When the Sun arrived on the main sequence, at zero age, it was assumed to have a homogeneous chemical composition, with a hydrogen abundance of about 71 percent by mass and helium at about 27 percent by mass. Nuclear fusion reactions convert hydrogen into helium within the Sunís hot, dense core, providing the Sunís energy and explaining its luminosity. The amount of helium in the core of the Sun has therefore increased over the past 4.6 billion years, due to the ongoing synthesis of helium from hydrogen, and the amount of hydrogen in the core has decreased (Fig 3.1).
The ultimate source of the Sunís energy is nuclear fusion in its core. The intense pressures and searing temperatures at the Sunís core are fusing together the nuclei of the most abundant element in the Universe, hydrogen, to form nuclei of the second most abundant element, helium. The mass lost in the nuclear fusion reactions supplies the energy that makes the Sun shine. The nuclear fusion begins when two of the fastest moving protons collide head on, and very occasionally tunnel through the electrical barrier that almost always keeps them apart. When two protons merge and come into each other, they initiate a chain of reactions that ends when four protons have joined together to make one helium nucleus consisting of two protons and two neutrons. This sequence of nuclear fusion reactions is called the proton-proton chain. Outside the solar core, where the overlying weight and compression are less, the gas is cooler and thinner and nuclear fusion cannot occur. In main-sequence stars more massive than the Sun, carbon acts as a catalyst in hydrogen burning by the CNO cycle; less massive main-sequence stars burn hydrogen by the proton-proton chain.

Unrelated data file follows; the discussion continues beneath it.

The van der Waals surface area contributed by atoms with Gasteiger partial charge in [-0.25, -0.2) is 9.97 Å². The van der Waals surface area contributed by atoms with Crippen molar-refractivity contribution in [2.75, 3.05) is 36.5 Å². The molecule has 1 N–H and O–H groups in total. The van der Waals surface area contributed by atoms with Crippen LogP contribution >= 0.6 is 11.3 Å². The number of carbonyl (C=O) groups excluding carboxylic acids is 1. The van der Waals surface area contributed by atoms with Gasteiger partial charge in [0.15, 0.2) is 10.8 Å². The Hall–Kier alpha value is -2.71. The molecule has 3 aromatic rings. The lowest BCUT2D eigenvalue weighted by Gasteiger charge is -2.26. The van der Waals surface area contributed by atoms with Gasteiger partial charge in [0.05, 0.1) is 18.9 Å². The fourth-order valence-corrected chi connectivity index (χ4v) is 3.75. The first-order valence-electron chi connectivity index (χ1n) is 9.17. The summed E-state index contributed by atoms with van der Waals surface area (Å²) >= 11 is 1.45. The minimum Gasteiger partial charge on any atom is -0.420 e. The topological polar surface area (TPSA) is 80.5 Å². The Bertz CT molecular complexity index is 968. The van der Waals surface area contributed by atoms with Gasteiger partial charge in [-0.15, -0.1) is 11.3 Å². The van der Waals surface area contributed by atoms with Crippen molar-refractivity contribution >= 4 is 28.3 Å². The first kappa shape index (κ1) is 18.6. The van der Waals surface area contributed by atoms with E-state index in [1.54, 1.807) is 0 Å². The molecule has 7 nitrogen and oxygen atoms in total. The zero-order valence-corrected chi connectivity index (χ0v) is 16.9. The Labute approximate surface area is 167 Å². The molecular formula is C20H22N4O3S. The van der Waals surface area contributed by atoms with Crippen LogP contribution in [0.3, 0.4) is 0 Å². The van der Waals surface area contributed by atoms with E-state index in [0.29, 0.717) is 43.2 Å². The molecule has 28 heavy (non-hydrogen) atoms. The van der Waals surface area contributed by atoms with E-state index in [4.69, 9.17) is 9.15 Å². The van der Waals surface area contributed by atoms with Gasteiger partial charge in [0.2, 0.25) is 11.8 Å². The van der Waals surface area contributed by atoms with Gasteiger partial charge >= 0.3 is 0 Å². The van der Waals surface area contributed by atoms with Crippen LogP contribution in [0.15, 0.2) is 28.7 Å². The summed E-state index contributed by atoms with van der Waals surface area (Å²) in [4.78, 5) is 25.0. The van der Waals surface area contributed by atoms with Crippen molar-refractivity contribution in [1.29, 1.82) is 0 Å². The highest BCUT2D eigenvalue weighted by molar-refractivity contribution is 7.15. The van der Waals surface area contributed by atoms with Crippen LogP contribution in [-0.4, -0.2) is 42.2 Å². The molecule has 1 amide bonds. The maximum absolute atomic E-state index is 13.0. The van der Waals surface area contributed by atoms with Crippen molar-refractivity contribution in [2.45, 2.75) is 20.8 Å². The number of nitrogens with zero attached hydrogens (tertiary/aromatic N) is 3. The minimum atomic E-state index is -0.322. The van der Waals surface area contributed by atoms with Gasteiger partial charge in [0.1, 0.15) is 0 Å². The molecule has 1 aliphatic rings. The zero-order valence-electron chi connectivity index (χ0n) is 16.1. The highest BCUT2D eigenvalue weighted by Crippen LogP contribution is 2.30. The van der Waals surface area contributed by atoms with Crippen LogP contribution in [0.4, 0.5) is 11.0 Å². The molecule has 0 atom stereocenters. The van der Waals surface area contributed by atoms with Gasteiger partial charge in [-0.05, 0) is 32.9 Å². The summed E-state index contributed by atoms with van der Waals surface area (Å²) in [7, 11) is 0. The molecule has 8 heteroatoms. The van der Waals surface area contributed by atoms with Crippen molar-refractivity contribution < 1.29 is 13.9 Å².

Mass Lost is Energy Gained
Energy can only be derived from energy, and the source of energy in nuclear fusion is mass loss. The foundation was provided by Albert Einsteinís special theory of relativity, which included the famous formula E = mc2 for the equivalence of mass, m, and energy, E. Because the velocity of light c = 299,792,458 meters per second is a very large number, only a tiny amount of mass is needed to produce a huge amount of energy. Even the smallest grain of sand holds an enormous quantity of energy locked up inside its atoms.